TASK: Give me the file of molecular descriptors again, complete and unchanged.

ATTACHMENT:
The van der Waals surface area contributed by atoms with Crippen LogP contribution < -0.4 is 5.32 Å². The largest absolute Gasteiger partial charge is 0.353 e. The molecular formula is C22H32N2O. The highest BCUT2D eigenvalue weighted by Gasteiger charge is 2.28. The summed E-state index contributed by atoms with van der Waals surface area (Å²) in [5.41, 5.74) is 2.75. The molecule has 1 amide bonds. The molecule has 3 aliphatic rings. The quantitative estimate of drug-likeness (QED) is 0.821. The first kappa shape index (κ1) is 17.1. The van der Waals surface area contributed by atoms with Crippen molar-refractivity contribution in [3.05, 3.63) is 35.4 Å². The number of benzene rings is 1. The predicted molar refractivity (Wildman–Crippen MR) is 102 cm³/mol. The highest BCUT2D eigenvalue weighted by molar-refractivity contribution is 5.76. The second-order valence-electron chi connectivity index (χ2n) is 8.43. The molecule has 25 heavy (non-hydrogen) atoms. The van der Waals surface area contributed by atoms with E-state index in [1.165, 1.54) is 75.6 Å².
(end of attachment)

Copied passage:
The van der Waals surface area contributed by atoms with Crippen LogP contribution < -0.4 is 5.32 Å². The largest absolute Gasteiger partial charge is 0.353 e. The molecular formula is C22H32N2O. The highest BCUT2D eigenvalue weighted by Gasteiger charge is 2.28. The summed E-state index contributed by atoms with van der Waals surface area (Å²) in [5.41, 5.74) is 2.75. The molecule has 1 amide bonds. The molecule has 3 aliphatic rings. The quantitative estimate of drug-likeness (QED) is 0.821. The first kappa shape index (κ1) is 17.1. The van der Waals surface area contributed by atoms with Crippen molar-refractivity contribution in [3.05, 3.63) is 35.4 Å². The number of benzene rings is 1. The predicted molar refractivity (Wildman–Crippen MR) is 102 cm³/mol. The highest BCUT2D eigenvalue weighted by molar-refractivity contribution is 5.76. The second-order valence-electron chi connectivity index (χ2n) is 8.43. The molecule has 25 heavy (non-hydrogen) atoms. The van der Waals surface area contributed by atoms with E-state index in [1.165, 1.54) is 75.6 Å².